Entries linking to flatfish
c. 1300, "stretched out (on a surface), prostrate, lying the whole length on the ground;" mid-14c., "level, all in one plane; even, smooth;" of a roof, "low-pitched," from Old Norse flatr "flat," from Proto-Germanic *flata- (source also of Old Saxon flat "flat, shallow," Old High German flaz "flat, level," Old High German flezzi "floor"), from PIE root *plat- "to spread."
From c. 1400 as "without curvature or projection." Sense of "prosaic, dull" is from 1570s, on the notion of "featureless, lacking contrast." Used of drink from c. 1600; of women's bosoms by 1864. Of musical notes from 1590s, because the tone is "lower" than a given or intended pitch. As the B of the modern diatonic scale was the first tone to be so modified, the "flat" sign as well as the "natural" sign in music notation are modified forms of the letter b (rounded or square).
Flat tire or flat tyre is from 1908. Flat-screen (adj.) in reference to television is from 1969 as a potential technology. Flat-earth (adj.) in reference to refusal to accept evidence of a global earth, is from 1876.
"a vertebrate which has gills and fins adapting it for living in the water," Old English fisc "fish," from Proto-Germanic *fiskaz (source also of Old Saxon, Old Frisian, Old High German fisc, Old Norse fiskr, Middle Dutch visc, Dutch vis, German Fisch, Gothic fisks), perhaps from PIE root *pisk- "a fish." But Boutkan on phonetic grounds thinks it might be a northwestern Europe substratum word.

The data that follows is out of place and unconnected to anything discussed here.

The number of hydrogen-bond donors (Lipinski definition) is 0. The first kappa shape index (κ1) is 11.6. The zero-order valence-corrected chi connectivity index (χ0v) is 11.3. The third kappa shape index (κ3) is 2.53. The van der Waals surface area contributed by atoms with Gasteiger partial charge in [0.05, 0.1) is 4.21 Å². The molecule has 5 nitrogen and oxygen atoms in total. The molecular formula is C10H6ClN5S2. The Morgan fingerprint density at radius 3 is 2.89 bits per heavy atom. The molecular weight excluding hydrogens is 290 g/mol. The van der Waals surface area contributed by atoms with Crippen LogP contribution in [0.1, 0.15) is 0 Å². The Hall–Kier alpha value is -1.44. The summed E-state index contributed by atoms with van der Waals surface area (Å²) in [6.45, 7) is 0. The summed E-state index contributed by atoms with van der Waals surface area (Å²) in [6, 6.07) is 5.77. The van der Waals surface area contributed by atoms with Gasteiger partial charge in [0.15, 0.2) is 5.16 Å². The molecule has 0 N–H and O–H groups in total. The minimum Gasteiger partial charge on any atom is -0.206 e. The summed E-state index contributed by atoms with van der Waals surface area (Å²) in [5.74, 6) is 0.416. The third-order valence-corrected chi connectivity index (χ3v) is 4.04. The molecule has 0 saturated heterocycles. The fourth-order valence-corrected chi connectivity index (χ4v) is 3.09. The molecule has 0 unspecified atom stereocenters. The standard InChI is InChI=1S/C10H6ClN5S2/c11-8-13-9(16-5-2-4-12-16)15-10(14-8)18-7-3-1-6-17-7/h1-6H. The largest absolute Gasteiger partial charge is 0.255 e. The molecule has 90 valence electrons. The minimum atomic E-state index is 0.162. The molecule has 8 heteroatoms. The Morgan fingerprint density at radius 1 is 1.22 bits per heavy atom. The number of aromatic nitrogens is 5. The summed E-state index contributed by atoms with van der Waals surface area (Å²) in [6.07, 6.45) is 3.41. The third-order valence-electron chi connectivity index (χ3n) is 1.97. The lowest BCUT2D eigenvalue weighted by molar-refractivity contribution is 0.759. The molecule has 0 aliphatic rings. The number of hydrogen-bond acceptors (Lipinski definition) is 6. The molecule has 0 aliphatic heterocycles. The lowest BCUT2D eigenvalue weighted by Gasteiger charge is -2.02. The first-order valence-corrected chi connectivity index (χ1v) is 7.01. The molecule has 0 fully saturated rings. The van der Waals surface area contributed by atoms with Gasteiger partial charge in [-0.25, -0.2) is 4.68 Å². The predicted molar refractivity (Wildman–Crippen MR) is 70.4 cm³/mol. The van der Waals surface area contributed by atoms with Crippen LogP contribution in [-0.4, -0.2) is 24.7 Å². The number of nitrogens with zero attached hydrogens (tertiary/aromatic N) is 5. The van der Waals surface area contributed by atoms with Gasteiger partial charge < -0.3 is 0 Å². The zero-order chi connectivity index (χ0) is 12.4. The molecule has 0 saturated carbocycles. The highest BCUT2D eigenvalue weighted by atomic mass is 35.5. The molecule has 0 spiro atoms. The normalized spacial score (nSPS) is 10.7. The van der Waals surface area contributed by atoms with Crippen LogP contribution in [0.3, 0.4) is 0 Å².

Popularly, since Old English, "any animal that lives entirely in the water," hence shellfish, starfish (an early 15c. manuscript has fishes bestiales for "water animals other than fishes"). The plural is fishes, but in a collective sense, or in reference to fish meat as food, the singular fish generally serves for a plural. In reference to the constellation Pisces from late 14c.
Fish (n.) for "person" is from 1750 with a faintly dismissive sense; earlier it was used in reference to a person considered desirable to "catch" (1722). Figurative sense of fish out of water "person in an unfamiliar and awkward situation" attested by 1610s (a fisshe out of the see in the same sense is from mid-15c.). To drink like a fish is from 1744. To have other fish to fry "other objects which invite or require attention" is from 1650s. Fish-eye as a type of lens is from 1961. Fish-and-chips is from 1876; fish-fingers from 1962.
updated on November 21, 2014